In 1919 Hubble finally accepted the offer from Mount Wilson Observatory, where the 100-in (2.5-m) Hooker telescope was located. The Hooker telescope was the largest telescope in the world until 1948. Hubble worked at Mount Wilson for the rest of his career, and it was there that he carried out his most important work. His research was interrupted by the outbreak of World War II (1939-1945); during the war he served as a ballistics expert for the U.S. Department of War.
While Hubble was working at the Yerkes Observatory, he made a careful study of cloudy patches in the sky called nebulas. Now, astronomers apply the term nebula to clouds of dust and gas within galaxies. At the time that Hubble began studying nebulas, astronomers had not been able to differentiate between nebulas and distant galaxies, which also appear as cloudy patches in the sky.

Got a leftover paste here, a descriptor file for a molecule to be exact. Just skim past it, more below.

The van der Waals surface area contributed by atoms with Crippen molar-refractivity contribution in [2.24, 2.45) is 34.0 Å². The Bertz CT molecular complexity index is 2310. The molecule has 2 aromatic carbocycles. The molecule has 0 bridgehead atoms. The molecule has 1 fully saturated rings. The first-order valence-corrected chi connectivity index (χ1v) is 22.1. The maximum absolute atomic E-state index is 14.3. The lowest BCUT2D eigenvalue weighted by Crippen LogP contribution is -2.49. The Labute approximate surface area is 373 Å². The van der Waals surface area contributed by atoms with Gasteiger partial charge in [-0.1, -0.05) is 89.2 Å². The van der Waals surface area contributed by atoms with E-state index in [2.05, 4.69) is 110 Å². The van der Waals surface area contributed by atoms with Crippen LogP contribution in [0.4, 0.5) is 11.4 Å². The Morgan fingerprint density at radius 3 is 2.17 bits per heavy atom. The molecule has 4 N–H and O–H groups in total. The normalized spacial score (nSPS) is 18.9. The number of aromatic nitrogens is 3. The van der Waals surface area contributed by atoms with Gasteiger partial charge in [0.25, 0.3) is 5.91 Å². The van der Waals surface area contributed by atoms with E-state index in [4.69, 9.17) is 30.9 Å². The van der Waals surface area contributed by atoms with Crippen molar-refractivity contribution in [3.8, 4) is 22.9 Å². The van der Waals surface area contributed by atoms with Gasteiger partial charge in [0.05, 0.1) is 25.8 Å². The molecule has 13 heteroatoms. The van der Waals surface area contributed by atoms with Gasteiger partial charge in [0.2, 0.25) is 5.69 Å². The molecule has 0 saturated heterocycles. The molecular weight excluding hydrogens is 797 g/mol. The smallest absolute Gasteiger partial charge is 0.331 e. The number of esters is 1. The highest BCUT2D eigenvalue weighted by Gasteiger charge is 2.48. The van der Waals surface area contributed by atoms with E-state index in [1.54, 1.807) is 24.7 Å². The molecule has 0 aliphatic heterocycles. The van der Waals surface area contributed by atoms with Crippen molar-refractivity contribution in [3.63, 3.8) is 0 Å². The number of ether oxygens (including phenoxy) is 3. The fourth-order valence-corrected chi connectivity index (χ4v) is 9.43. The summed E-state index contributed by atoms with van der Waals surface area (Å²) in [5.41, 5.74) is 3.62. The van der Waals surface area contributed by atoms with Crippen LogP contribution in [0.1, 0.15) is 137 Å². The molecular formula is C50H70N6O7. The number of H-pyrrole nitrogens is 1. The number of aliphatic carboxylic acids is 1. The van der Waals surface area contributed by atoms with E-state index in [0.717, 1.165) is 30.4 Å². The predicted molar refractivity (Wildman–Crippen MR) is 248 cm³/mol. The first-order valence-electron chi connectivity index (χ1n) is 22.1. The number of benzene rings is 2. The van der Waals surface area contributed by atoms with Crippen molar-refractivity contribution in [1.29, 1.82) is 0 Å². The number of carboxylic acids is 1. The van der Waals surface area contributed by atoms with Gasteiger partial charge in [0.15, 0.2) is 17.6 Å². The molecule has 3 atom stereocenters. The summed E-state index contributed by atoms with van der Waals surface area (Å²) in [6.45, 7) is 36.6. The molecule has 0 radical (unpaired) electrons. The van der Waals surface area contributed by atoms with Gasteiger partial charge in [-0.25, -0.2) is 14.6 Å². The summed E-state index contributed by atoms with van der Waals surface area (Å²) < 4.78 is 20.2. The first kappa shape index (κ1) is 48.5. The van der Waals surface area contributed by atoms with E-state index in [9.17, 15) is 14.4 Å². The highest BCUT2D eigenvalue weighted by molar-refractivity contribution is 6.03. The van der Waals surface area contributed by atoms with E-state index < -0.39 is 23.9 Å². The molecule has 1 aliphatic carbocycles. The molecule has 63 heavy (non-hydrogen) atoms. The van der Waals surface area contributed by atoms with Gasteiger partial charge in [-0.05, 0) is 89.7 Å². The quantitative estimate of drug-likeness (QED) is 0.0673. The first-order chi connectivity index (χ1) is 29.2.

Hubble was especially interested in two nebulas called the Large Magellanic Cloud and the Small Magellanic Cloud (see Magellanic Clouds). In 1912 American astronomer Henrietta Leavitt had used the brightness of a certain type of star in the Magellanic Clouds to measure their distance from Earth. She used Cepheid stars, yellow stars that vary regularly in brightness. The longer the time a Cepheid star takes to go through a complete cycle, the higher its average brightness, or average absolute magnitude. By comparing the brightness of the star as seen from Earth with the star’s actual brightness (estimated from the length of the star’s cycle), Leavitt could determine the distance from Earth to the nebula. She and other scientists showed that the Magellanic Clouds were beyond the boundaries of the Milky Way Galaxy.